One of the assignments I’m working on now is about hedge-fund guys, so I’ve been reading a lot of books about that world. I’ve noticed that they go through a very similar initiation ritual to writers (and probably similar to everybody else whose job requires that they seem clever).
Some stock picker will have a good year and so they’ll start a hedge fund with much fanfare. For about two seconds they’re the new golden boy. Then a few trades go south and they very quickly go from golden boy to toxic waste before they even know what hit them. What do they do now? They face a perilous choice. They got to where they are through intuition. They had a sixth sense for good ideas. They didn’t know where the ideas came from and neither did anyone else, so people began to suspect that maybe they were had magical powers, and invested some capital in them.
But the magic was an illusion. Nobody starts a hedge fund after a bad year, so when a good year finally hits, the preceding years of misses get wiped off your record and the myth of the instant success is created. But, statistically speaking, it’s likely that the next year will take you right back to misses, except now you’re putting real money at risk.
This is the situation George Soros faced in 1985. He had trusted his intuition and convinced some big money to follow him, but then he made a few bad bets and he couldn’t figure out what went wrong. Wasn’t he a genius? No, he realized, he wasn’t. He had been a good guesser, but guesses aren’t a reliable commodity that you can sell. He came to a horrible realization: he had to ignore his own intuition and rebuild his ideas from scratch. He had to take his good guesses apart and figure out why they had worked, in order to figure out why his bad guesses had flopped. He started keeping a diary of every idea that came into his head as a “real-time thought experiment” and picking apart every assumption.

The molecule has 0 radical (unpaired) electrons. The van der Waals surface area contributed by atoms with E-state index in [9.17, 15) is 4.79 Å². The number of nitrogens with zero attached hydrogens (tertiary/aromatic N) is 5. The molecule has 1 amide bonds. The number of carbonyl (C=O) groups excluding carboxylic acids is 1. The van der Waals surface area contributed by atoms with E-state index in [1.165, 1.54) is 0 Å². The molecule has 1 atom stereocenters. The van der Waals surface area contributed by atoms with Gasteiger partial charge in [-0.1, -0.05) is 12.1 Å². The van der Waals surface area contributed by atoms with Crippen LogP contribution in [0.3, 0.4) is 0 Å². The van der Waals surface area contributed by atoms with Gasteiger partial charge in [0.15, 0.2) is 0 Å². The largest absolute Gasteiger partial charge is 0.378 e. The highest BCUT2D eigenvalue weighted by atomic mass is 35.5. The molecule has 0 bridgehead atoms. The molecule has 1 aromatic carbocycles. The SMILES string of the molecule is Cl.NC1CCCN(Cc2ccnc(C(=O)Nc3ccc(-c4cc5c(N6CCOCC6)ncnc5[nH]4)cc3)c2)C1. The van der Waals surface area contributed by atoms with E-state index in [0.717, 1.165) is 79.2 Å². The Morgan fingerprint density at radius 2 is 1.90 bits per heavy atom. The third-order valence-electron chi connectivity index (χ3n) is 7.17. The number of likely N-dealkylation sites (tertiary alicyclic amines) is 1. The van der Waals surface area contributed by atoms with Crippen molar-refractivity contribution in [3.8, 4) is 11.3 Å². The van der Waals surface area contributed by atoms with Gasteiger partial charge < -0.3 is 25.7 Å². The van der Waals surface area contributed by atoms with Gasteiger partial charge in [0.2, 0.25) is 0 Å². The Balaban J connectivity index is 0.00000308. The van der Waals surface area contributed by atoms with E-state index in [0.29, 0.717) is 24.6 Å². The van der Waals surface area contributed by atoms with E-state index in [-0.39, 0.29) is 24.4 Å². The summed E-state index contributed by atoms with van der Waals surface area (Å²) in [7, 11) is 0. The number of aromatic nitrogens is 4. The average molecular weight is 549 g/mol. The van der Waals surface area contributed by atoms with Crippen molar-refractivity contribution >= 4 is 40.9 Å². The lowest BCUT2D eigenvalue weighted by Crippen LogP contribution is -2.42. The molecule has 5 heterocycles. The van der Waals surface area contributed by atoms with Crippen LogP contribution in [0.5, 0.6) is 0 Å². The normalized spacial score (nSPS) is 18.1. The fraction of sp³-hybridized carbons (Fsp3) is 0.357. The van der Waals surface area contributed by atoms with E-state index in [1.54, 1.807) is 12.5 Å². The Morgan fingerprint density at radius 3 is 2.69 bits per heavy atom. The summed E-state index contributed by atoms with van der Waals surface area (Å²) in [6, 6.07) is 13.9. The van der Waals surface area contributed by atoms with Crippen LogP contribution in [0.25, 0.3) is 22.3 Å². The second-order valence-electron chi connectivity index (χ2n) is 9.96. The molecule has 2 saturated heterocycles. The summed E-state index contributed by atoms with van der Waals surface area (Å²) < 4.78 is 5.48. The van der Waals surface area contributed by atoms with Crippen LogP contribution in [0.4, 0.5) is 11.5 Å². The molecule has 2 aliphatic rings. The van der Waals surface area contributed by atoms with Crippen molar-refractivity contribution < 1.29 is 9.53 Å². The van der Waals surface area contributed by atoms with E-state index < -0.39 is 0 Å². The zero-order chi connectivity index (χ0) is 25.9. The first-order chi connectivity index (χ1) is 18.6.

As you may have noticed, I’ve been doing the same thing recently. In writing, as in finance, you can get in the door based on early promise, but then you’re expected to perform every time, and to do so you have to learn totally different habits, ignoring the instincts that got you there and replacing them with a repeatable structure.
In film school, they teach you to ignore all doubts and listen to your inner wellspring of inspiration, where you go panning for flecks of gold. When you build up enough flecks, you enter the marketplace. But you quickly discover that flecks of gold don’t come quickly enough to make a living. You’re no longer a prospector. You’re now an alchemist. You’re not looking for gold wherever you find it, you’re expected to produce it on cue, and when you’re asked to re-write somebody else’s abandoned script, you frequently have to start with a hunk of lead.
Soros’s diary had a happy ending: his new process led him to make a huge bet against the dollar that yielded a profit of $230 million overnight, securing his fortune and his fame. He published the diary as a book called The Alchemy of Finance. He never went back to prospecting.